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Charles W. Leadbeater - A Textbook of Theosophy.pdf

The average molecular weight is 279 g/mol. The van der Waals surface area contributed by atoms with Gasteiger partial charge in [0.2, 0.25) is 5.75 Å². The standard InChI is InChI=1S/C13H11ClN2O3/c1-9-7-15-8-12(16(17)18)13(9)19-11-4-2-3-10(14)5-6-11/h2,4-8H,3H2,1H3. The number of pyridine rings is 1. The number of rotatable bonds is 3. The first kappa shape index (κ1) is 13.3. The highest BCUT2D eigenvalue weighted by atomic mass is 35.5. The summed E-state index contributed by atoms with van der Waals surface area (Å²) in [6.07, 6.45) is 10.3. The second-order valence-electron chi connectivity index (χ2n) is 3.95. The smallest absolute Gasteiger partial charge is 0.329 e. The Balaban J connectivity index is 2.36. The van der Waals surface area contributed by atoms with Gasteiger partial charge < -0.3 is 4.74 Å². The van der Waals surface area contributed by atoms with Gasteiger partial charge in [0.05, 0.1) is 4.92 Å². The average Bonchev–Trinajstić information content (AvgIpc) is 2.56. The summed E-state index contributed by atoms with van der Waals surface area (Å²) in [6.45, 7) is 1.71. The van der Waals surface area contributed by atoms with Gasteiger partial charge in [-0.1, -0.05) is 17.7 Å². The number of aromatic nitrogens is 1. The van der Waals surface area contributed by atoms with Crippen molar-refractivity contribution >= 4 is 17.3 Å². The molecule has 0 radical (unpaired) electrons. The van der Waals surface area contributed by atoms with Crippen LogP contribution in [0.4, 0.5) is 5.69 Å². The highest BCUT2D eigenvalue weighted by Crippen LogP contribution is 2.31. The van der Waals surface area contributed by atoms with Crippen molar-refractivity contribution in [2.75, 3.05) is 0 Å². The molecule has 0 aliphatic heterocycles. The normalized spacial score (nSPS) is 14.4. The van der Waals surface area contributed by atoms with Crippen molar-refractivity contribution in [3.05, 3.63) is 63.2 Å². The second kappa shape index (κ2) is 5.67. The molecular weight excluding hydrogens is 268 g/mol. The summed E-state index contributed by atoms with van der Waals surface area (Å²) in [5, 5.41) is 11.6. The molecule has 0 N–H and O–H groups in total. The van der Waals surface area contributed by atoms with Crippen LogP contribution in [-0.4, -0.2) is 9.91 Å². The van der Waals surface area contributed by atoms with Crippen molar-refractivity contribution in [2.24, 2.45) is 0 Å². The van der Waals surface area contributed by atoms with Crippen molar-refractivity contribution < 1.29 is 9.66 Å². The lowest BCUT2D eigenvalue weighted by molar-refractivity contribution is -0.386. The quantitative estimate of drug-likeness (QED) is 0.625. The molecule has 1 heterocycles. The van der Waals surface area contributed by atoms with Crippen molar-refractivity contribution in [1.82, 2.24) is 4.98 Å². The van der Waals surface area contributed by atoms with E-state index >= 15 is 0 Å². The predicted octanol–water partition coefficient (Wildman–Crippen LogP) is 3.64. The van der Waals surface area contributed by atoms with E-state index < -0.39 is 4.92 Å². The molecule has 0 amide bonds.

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  A Textbook of Theosophy C.W. Leadbeater  Table of Contents A Textbook of Theosophy..................................................................................................................................1 C.W. Leadbeater......................................................................................................................................1Chapter I. WHAT THEOSOPHY IS.......................................................................................................1Chapter II. FROM THE ABSOLUTE TO MAN.....................................................................................4Chapter III. THE FORMATION OF A SOLAR SYSTEM....................................................................7Chapter IV. THE EVOLUTION OF LIFE............................................................................................10Chapter V. THE CONSTITUTION OF MAN......................................................................................15Chapter VI. AFTER DEATH................................................................................................................22Chapter VII. REINCARNATION.........................................................................................................34Chapter VIII. THE PURPOSE OF LIFE...............................................................................................37Chapter IX. THE PLANETARY CHAINS...........................................................................................42Chapter X. THE RESULT OF THEOSOPHICAL STUDY.................................................................46 A Textbook of Theosophyi  A Textbook of Theosophy C.W. Leadbeater This page formatted 2004 Blackmask Online.http://www.blackmask.comChapter I. WHAT THEOSOPHY IS ã Chapter II. FROM THE ABSOLUTE TO MAN ã Chapter III. THE FORMATION OF A SOLAR SYSTEM ã Chapter IV. THE EVOLUTION OF LIFE ã Chapter V. THE CONSTITUTION OF MAN ã Chapter VI. AFTER DEATH ã Chapter VII. REINCARNATION ã Chapter VIII. THE PURPOSE OF LIFE ã Chapter IX. THE PLANETARY CHAINS ã Chapter X. THE RESULT OF THEOSOPHICAL STUDY ã Produced by Bob Jones, Frank van Drogen, Elaine Wilson andDistributed Proofreaders A TEXTBOOK OF THEOSOPHY byC.W. LEADBEATER1912 Chapter I. WHAT THEOSOPHY IS “There is a school of philosophy still in existence of which modern culture has lost sight.” In these words Mr.A.P. Sinnett began his book,  The Occult World  , the first popular exposition of Theosophy, published thirtyyears ago. [Namely in 1881.] During the years that have passed since then, many thousands have learnedwisdom in that school, yet to the majority its teachings are still unknown, and they can give only the vaguestof replies to the query, “What is Theosophy?”Two books already exist which answer that question: Mr. Sinnett's  Esoteric Buddhism  and Dr. Besant's  The Ancient Wisdom . I have no thought of entering into competition with those standard works; what I desire is topresent a statement, as clear and simple as I can make it, which may be regarded as introductory to them.We often speak of Theosophy as not in itself a religion, but the truth which lies behind all religions alike. Thatis so; yet, from another point of view, we may surely say that it is at once a philosophy, a religion and ascience. It is a philosophy, because it puts plainly before us an explanation of the scheme of evolution of boththe souls and the bodies contained in our solar system. It is a religion in so far as, having shown us the courseof ordinary evolution, it also puts before us and advises a method of shortening that course, so that byconscious effort we may progress more directly towards the goal. It is a science, because it treats both thesesubjects as matters not of theological belief but of direct knowledge obtainable by study and investigation. Itasserts that man has no need to trust to blind faith, because he has within him latent powers which, when A Textbook of Theosophy1  aroused, enable him to see and examine for himself, and it proceeds to prove its case by showing how thosepowers may be awakened. It is itself a result of the awakening of such powers by men, for the teachings whichit puts before us are founded upon direct observations made in the past, and rendered possible only by suchdevelopment.As a philosophy, it explains to us that the solar system is a carefully−ordered mechanism, a manifestation of amagnificent life, of which man is but a small part. Nevertheless, it takes up that small part which immediatelyconcerns us, and treats it exhaustively under three heads—present, past and future.It deals with the present by describing what man really is, as seen by means of developed faculties. It iscustomary to speak of man as having a soul. Theosophy, as the result of direct investigation, reverses thatdictum, and states that man  is  a soul, and  has  a body—in fact several bodies, which are his vehicles andinstruments in various worlds. These worlds are not separate in space; they are simultaneously present withus, here and now, and can be examined; they are the divisions of the material side of Nature—differentdegrees of density in the aggregation of matter, as will presently be explained in detail. Man has an existencein several of these, but is normally conscious only of the lowest, though sometimes in dreams and trances hehas glimpses of some of the others. What is called death is the laying aside of the vehicle belonging to thislowest world, but the soul or real man in a higher world is no more changed or affected by this than thephysical man is changed or affected when he removes his overcoat. All this is a matter, not of speculation, butof observation and experiment.Theosophy has much to tell us of the past history of man—of how in the course of evolution he has come tobe what he now is. This also is a matter of observation, because of the fact that there exists an indelible recordof all that has taken place—a sort of memory of Nature—by examining which the scenes of earlier evolutionmay be made to pass before the eyes of the investigator as though they were happening at this moment. Bythus studying the past we learn that man is divine in srcin and that he has a long evolution behind him—adouble evolution, that of the life or soul within, and that of the outer form. We learn, too, that the life of manas a soul is of, what to us seems, enormous length, and that what we have been in the habit of calling his life isin reality only one day of his real existence. He has already lived through many such days, and has many moreof them yet before him; and if we wish to understand the real life and its object, we must consider it in relationnot only to this one day of it, which begins with birth and ends with death, but also to the days which havegone before and those which are yet to come.Of those that are yet to come there is also much to be said, and on this subject, too, a great deal of definiteinformation is available. Such information is obtainable, first, from men who have already passed muchfurther along the road of evolution than we, and have consequently direct experience of it; and, secondly, frominferences drawn from the obvious direction of the steps which we see to have been previously taken. Thegoal of this particular cycle is in sight, though still far above us but it would seem that, even when that hasbeen attained, an infinity of progress still lies before everyone who is willing to undertake it.One of the most striking advantages of Theosophy is that the light which it brings to us at once solves many of our problems, clears away many difficulties, accounts for the apparent injustices of life, and in all directionsbrings order out of seeming chaos. Thus, while some of its teaching is based upon the observation of forceswhose direct working is somewhat beyond the ken of the ordinary man of the world, if the latter will accept itas a hypothesis he will very soon come to see that it must be a correct one, because it, and it alone, furnishes acoherent and reasonable explanation of the drama of life which is being played before him.The existence of Perfected Men, and the possibility of coming into touch with Them and being taught byThem, are prominent among the great new truths which Theosophy brings to the western world. Another of them is the stupendous fact that the world is not drifting blindly into anarchy, but that its progress is under thecontrol of a perfectly organized Hierarchy, so that final failure even for the tiniest of its units is of all A Textbook of TheosophyA Textbook of Theosophy2